3. Fraser of Lovat
The first resident of Boleskine House, and in fact the personality responsible for the commissioning the building as a private residence is Archibald Campbell Fraser of Lovat. Fraser inherited the land from his half brother, Simon Fraser 12th Lord Lovat, who in turn earned back the lands from the British government after they were stripped from his family for the treasonous Jacobite dealings of his father, one Simon Fraser 11th Lord Lovat.
Nicknamed “the Fox” because he frequently played both sides during the rebellion, Simon Fraser was probably less supportive of any one side during the Jacobite rebellion, and more landing on whichever side that would benefit him at any one time. When he was in France, he was a Jacobite, and when he was in the company of his British comrades, he most certainly was a supporter of the royal cause. He was captured by the British while trying to escape to France after the Battle of Culloden and swiftly taken to the Tower of London, where he was beheaded for treason.
One entertaining story is told. On the day of his execution, which were very public events back then, the affair attracted an unprecedented number of spectators. Everyone wanted to see the infamous Jacobite rebel beheaded. But the viewing platform became so crowded, it collapsed killing several people and injuring many more. Entertained by this, Simon Fraser erupted into a frenzy of laughter, announcing “How sweet is it to die for your country?” He laughed his was to the grave, and thus our expression comes, “laughing your head off,” or so they say. How does this relate to Boleskine House? Well, it has been said that since that time, Simon Fraser’s head continues to laugh as it rolls up and down the corridors of its halls.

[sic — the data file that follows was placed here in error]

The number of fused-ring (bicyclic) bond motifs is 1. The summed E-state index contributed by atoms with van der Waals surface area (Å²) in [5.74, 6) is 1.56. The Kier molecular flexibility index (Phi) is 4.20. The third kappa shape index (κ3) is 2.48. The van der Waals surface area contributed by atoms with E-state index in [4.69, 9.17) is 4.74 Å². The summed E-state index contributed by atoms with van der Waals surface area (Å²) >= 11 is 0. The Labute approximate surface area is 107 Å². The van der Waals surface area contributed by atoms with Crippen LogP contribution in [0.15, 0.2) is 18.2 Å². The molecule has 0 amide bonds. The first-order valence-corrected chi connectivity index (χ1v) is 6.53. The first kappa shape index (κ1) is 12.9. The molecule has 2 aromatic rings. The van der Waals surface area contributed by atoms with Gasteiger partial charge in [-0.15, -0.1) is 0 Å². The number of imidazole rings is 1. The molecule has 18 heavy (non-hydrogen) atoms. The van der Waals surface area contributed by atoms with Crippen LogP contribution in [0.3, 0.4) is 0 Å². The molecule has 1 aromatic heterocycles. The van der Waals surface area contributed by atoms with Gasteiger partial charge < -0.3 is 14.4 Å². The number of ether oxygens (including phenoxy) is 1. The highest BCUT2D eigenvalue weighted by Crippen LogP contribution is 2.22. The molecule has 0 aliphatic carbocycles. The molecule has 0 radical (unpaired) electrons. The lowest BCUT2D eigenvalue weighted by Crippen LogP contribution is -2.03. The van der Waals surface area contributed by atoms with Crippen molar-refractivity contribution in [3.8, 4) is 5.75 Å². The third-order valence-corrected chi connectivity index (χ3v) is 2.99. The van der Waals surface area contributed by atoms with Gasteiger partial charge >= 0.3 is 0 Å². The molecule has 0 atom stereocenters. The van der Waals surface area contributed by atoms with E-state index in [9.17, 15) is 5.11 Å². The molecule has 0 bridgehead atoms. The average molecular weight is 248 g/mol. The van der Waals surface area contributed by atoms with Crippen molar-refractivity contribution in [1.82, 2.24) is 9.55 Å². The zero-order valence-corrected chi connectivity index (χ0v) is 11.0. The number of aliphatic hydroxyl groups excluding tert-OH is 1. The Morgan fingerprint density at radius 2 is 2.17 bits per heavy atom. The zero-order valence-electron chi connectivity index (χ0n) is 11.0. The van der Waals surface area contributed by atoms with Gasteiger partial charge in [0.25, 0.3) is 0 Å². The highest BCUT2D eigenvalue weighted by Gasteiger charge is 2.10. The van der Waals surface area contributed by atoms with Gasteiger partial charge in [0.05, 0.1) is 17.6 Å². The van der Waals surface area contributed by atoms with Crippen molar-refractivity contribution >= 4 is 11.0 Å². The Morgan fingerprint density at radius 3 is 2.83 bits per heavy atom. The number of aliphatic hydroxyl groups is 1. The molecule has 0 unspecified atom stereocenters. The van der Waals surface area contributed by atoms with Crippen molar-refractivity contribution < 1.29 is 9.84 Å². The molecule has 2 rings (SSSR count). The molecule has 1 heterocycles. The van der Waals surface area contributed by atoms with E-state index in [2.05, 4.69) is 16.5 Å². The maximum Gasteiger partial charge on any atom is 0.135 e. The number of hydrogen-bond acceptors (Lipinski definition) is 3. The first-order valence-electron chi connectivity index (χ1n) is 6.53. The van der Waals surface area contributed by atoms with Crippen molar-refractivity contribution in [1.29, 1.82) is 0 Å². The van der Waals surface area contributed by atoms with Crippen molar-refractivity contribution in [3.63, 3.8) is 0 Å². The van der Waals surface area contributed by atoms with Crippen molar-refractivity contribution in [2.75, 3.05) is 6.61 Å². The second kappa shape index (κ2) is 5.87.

Archibald Fraser, the second son of Simon set up Boleskine House as his country retreat. He was a lover of arts and culture and even held a seat in Parliament for the Highlands during his life. He served as British consul in Tripoli and Algiers, and is known to have opposed the East India Act as well as the Dress Act, defending the rights of the Scottish to wear their traditional kilts, something that was outlawed after the Culloden affair.
Archibald outlived all of his sons, and so his closest relative Thomas Alexander Fraser of Strichen inherited the estate. In 1837, Archibald’s grandson, Archibald Thomas Frederick Fraser oversaw major refurbishments and extensions to Boleskine House and its estate, dumping a staggering £4,000 into it, nearly £600,000 by today’s standards.
Boleskine passed through the Fraser family until 1894 when it was sold to Katherine Burton who subsequently passed the house on to her daughter and well known artist Mary Rose Hill Burton. It is at this juncture that the most well-known owner of the house, Aleister Crowley enters the estate’s history. To hear about Crowley and his exploits at Boleskine House, please continue down to point 4 in front of the “oratory door.”